Sep. 7—A Lexington-born oil magnate paid University of Oklahoma students a visit on Wednesday afternoon.
Harold Hamm, founder and chairman of Continental Resources, visited campus to promote his book, "Game Changer," which came out Aug. 1.
All attendees, about 200, took home a free signed copy of his book.
Hamm is a pioneer in horizontal drilling, which in turn with hydraulic fracturing, paved a way that would revolutionize how oil is extracted throughout the world.
According to Forbes, Hamm is currently the 81st wealthiest person on Earth and is worth $20.2 billion.
"It totally changed the game," Hamm said at the Beaird Lounge of Memorial Union.
He compared the importance of horizontal drilling to the advent of FedEx, or other game-changing businesses.
"That completely changes everything, and horizontal drilling changed it all. It gave us access to all the reservoirs that contained oil that was too tight to produce," he said.
OU President Joe Harroz Jr. said more than 200 former OU students currently work at Continental Resources.
"There are students in the audience here who I know hope to become part of that 200. There are also recruiters from Continental," Harroz said.
Harroz said the oil industry is essential to life at the university.
"In every area across the institution you see oil and gas embedded in our DNA," said Harroz. "Oil and gas is truly a part of who we are."
Harroz, who said he read the book twice before the event, sat down with Hamm in a fireside chat-style conversation.
Harroz said the book is "not some love story to oil and gas."
"It's a discussion about our national energy strategy and the implications of that for the U.S. and for the world. And it tells us lessons of the past to project towards the future and into real questions in real time," he said.
Hamm said horizontal drilling changed the game because of fracking.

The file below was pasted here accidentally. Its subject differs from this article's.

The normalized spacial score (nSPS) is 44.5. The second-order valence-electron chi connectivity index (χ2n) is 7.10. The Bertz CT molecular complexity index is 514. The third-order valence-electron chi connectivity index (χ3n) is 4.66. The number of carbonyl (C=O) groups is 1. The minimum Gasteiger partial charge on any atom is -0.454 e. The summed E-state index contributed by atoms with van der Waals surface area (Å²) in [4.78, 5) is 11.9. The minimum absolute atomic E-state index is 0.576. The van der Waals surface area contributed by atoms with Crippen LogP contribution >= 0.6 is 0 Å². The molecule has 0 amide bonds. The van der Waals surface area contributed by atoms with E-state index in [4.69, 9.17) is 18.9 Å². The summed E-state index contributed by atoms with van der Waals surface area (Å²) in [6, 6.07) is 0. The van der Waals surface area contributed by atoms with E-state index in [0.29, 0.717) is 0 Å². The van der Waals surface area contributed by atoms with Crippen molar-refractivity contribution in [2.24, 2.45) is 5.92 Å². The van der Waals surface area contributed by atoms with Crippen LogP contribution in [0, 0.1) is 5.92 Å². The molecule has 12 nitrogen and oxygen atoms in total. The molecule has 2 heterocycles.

"That gave us access to the shales. Who thought we could produce oil from the shales?" Hamm said. "We could. We went from nobody doing it to everybody drilling horizontally."
Hamm took shots at former President Jimmy Carter for having supported legislation that created incentives for renewable energy and coal while banning new power plants that used gas or oil.
"Carter had basically declared war on energy. As you recall, that one thing they passed was a mandate of 100% use of coal and power plants for power generation," Hamm said.
President Ronald Reagan repealed the law in 1987.
Hamm said he consulted with George H. W. Bush on energy policy, and he became the energy advisor to former Republican nominee Mitt Romney.
He criticized President Richard Nixon for banning the exportation of oil and shared the story of how he helped repeal the law by placing an earmark in the 2015 omnibus bill during President Barack Obama's administration.
"And certainly in the Nixon days, they developed this era of scarcity, and we had to tend to hoard supplies of oil, so they banned the export of oil," Hamm said. "It's kind of the dumbest thing you could do — block trade like that — but they did, and it hung around for 40 years."
He said the development of shale through horizontal drilling increased energy stores, which contributed to the change in law.
"We had a president who was not going to pass the thing, but we had to try," he said. "We put it in an omnibus spending bill. There is nothing they would rather do in Congress in Washington D.C. than spend money, so we got it done."
Harroz said changing the law to allow oil exports has been important since Russia invaded Ukraine.
"The ability to export our energy played a critical role that was not available for 40 years until 2015," he said. "You have to ask the question, how much longer could Western Europe and Central Europe have stood up to Russia? and what would have happened to the Ukraine and therefore what would have happened to democracies worldwide?"
He said he would like to see every student at OU read the book.